The attacks on Mumbai left more than 170 people dead
A top Pakistani diplomat has said its investigations into the attacks on Mumbai show they were not planned in either Pakistan or the UK.
Pakistan's high commissioner in Britain, Wajid Shamsul Hasan, told Indian media Islamabad's own report on the attacks would be released soon.
More than 170 people were killed when 10 gunmen attacked India's financial capital in November.
India says Pakistan-based militant group Lashkar-e-Taiba was to blame.
India has also suggested what it calls "state elements" were involved. Both Pakistan and Lashkar-e-Taiba have denied any involvement.
The attacks have put relations between India and Pakistan under severe strain.
Mr Hasan's comments to India's NDTV channel are thought to be the first official words on what the Pakistani document might contain.
He said: "Pakistani territory was not used so far as the investigators have made their conclusions. It could have been some other place. Not the UK as well. Because these were the two places I was concerned about."
India and the international community have put huge pressure on Pakistan to take action against militants based on its soil and to bring the perpetrators of the Mumbai attacks to justice.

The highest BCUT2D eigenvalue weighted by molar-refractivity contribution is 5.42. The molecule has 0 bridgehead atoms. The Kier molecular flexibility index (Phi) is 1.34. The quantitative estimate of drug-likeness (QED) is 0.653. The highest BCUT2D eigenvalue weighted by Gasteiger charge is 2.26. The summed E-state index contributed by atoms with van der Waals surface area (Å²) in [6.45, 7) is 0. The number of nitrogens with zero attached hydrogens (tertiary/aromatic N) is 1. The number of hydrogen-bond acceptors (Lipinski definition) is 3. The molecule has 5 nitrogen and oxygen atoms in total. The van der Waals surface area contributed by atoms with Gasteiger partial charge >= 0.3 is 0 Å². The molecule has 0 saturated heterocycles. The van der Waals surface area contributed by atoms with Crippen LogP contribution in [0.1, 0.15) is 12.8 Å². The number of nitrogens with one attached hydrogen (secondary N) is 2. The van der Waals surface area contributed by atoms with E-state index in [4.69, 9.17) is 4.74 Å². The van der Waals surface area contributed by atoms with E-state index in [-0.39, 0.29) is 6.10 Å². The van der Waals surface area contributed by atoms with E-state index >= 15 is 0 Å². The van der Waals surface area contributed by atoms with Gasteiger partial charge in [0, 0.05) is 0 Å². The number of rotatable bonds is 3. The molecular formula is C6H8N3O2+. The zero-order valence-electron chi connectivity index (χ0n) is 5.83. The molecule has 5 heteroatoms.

Pakistan says that it has arrested dozens of people in a crackdown on groups allegedly linked to Mumbai. It says it has also shut a number of operations run by a charity linked to Lashkar-e-Taiba.
Mr Hasan added: "We are not going to do any whitewashing business. We believe in going after facts. Our findings will be acceptable to the world. We will try to satisfy India with our findings. We are addressing the concerns of the world not just India."
He also defended the time it had taken for the report to come out.
"When you collect material, then you sort it out, you re-do it and re-read it. That requires time, so I am sure once they complete it, they will come out with concrete facts that will satisfy the world as to Pakistan's non-involvement in the Mumbai attacks."
Mr Hasan also criticised India's delay in handing over evidence, suggesting its dossier could be "fabricated".
"You [India] took 45 days to come up with a sort of evidence although you started blaming Pakistan on the first day".
The evidence India is said to have handed over includes the interrogation of the surviving gunman, Mohammed Ajmal Amir Qasab, details of phone conversations between the attackers and weapons information.
India says all 10 gunmen were from Lashkar-e-Taiba.
Pakistan has admitted Qasab is a Pakistani citizen.